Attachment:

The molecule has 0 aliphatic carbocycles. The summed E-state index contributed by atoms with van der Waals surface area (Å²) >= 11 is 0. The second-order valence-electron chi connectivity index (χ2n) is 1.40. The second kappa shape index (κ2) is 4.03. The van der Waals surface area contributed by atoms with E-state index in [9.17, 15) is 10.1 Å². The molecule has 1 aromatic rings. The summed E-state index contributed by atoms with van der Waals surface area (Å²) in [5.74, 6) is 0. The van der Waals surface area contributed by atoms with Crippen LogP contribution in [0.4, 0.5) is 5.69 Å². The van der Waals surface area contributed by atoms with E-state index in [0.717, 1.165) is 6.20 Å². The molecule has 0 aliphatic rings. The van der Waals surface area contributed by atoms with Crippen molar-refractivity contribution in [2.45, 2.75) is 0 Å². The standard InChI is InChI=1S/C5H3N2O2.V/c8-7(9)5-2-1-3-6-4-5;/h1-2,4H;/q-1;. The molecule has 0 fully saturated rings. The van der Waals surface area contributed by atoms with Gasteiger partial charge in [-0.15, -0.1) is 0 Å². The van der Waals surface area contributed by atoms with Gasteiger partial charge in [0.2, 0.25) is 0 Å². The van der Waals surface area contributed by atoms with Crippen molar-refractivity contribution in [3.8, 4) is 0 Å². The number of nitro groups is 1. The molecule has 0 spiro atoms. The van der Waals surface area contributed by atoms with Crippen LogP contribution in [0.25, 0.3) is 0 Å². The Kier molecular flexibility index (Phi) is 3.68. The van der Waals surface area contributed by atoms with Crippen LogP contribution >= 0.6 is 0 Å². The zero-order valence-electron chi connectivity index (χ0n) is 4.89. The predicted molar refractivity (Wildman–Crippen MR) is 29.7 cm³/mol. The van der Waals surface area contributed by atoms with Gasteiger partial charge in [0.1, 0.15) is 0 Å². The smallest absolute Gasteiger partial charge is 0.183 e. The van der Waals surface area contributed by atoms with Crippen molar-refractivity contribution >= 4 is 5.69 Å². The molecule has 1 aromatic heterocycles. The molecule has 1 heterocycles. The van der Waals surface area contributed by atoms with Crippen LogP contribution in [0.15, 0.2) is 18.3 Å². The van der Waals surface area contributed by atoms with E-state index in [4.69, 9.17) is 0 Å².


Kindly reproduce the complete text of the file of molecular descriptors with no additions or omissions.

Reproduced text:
The molecule has 0 aliphatic carbocycles. The summed E-state index contributed by atoms with van der Waals surface area (Å²) >= 11 is 0. The second-order valence-electron chi connectivity index (χ2n) is 1.40. The second kappa shape index (κ2) is 4.03. The van der Waals surface area contributed by atoms with E-state index in [9.17, 15) is 10.1 Å². The molecule has 1 aromatic rings. The summed E-state index contributed by atoms with van der Waals surface area (Å²) in [5.74, 6) is 0. The van der Waals surface area contributed by atoms with Crippen LogP contribution in [0.4, 0.5) is 5.69 Å². The van der Waals surface area contributed by atoms with E-state index in [0.717, 1.165) is 6.20 Å². The molecule has 0 aliphatic rings. The van der Waals surface area contributed by atoms with Crippen molar-refractivity contribution in [2.45, 2.75) is 0 Å². The standard InChI is InChI=1S/C5H3N2O2.V/c8-7(9)5-2-1-3-6-4-5;/h1-2,4H;/q-1;. The molecule has 0 fully saturated rings. The van der Waals surface area contributed by atoms with Gasteiger partial charge in [-0.15, -0.1) is 0 Å². The van der Waals surface area contributed by atoms with Gasteiger partial charge in [0.2, 0.25) is 0 Å². The van der Waals surface area contributed by atoms with Crippen molar-refractivity contribution in [3.8, 4) is 0 Å². The number of nitro groups is 1. The molecule has 0 spiro atoms. The van der Waals surface area contributed by atoms with Crippen LogP contribution in [0.25, 0.3) is 0 Å². The Kier molecular flexibility index (Phi) is 3.68. The van der Waals surface area contributed by atoms with Crippen LogP contribution >= 0.6 is 0 Å². The zero-order valence-electron chi connectivity index (χ0n) is 4.89. The predicted molar refractivity (Wildman–Crippen MR) is 29.7 cm³/mol. The van der Waals surface area contributed by atoms with Gasteiger partial charge in [0.1, 0.15) is 0 Å². The smallest absolute Gasteiger partial charge is 0.183 e. The van der Waals surface area contributed by atoms with Crippen molar-refractivity contribution >= 4 is 5.69 Å². The molecule has 1 aromatic heterocycles. The molecule has 1 heterocycles. The van der Waals surface area contributed by atoms with Crippen LogP contribution in [0.15, 0.2) is 18.3 Å². The van der Waals surface area contributed by atoms with E-state index in [4.69, 9.17) is 0 Å².